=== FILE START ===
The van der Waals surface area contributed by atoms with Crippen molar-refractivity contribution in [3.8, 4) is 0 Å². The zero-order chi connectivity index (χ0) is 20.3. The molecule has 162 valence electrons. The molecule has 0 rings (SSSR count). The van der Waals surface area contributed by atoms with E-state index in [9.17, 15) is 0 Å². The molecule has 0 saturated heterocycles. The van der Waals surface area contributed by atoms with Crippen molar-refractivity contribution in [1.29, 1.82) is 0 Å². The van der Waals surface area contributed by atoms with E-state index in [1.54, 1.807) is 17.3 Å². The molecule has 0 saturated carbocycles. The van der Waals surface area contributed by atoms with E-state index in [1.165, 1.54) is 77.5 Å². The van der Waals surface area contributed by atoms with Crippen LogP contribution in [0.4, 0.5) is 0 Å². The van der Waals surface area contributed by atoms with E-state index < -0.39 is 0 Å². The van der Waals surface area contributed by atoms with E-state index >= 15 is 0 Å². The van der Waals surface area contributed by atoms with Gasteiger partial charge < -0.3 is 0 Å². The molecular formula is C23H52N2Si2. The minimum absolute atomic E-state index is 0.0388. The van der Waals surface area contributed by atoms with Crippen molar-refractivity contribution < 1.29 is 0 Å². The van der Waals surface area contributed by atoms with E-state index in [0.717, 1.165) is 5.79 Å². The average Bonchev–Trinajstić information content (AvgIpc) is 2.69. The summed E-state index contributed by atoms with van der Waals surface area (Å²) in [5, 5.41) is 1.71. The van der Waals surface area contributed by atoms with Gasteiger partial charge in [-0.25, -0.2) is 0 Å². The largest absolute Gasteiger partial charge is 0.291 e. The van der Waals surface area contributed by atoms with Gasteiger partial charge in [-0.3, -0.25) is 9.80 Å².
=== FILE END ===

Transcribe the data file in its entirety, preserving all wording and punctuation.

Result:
The van der Waals surface area contributed by atoms with Crippen molar-refractivity contribution in [3.8, 4) is 0 Å². The zero-order chi connectivity index (χ0) is 20.3. The molecule has 162 valence electrons. The molecule has 0 rings (SSSR count). The van der Waals surface area contributed by atoms with E-state index in [9.17, 15) is 0 Å². The molecule has 0 saturated heterocycles. The van der Waals surface area contributed by atoms with Crippen molar-refractivity contribution in [1.29, 1.82) is 0 Å². The van der Waals surface area contributed by atoms with E-state index in [1.54, 1.807) is 17.3 Å². The molecule has 0 saturated carbocycles. The van der Waals surface area contributed by atoms with E-state index in [1.165, 1.54) is 77.5 Å². The van der Waals surface area contributed by atoms with Crippen LogP contribution in [0.4, 0.5) is 0 Å². The van der Waals surface area contributed by atoms with E-state index < -0.39 is 0 Å². The van der Waals surface area contributed by atoms with E-state index >= 15 is 0 Å². The van der Waals surface area contributed by atoms with Gasteiger partial charge < -0.3 is 0 Å². The molecular formula is C23H52N2Si2. The minimum absolute atomic E-state index is 0.0388. The van der Waals surface area contributed by atoms with Crippen molar-refractivity contribution < 1.29 is 0 Å². The van der Waals surface area contributed by atoms with E-state index in [0.717, 1.165) is 5.79 Å². The average Bonchev–Trinajstić information content (AvgIpc) is 2.69. The summed E-state index contributed by atoms with van der Waals surface area (Å²) in [5, 5.41) is 1.71. The van der Waals surface area contributed by atoms with Gasteiger partial charge in [-0.25, -0.2) is 0 Å². The largest absolute Gasteiger partial charge is 0.291 e. The van der Waals surface area contributed by atoms with Gasteiger partial charge in [-0.3, -0.25) is 9.80 Å².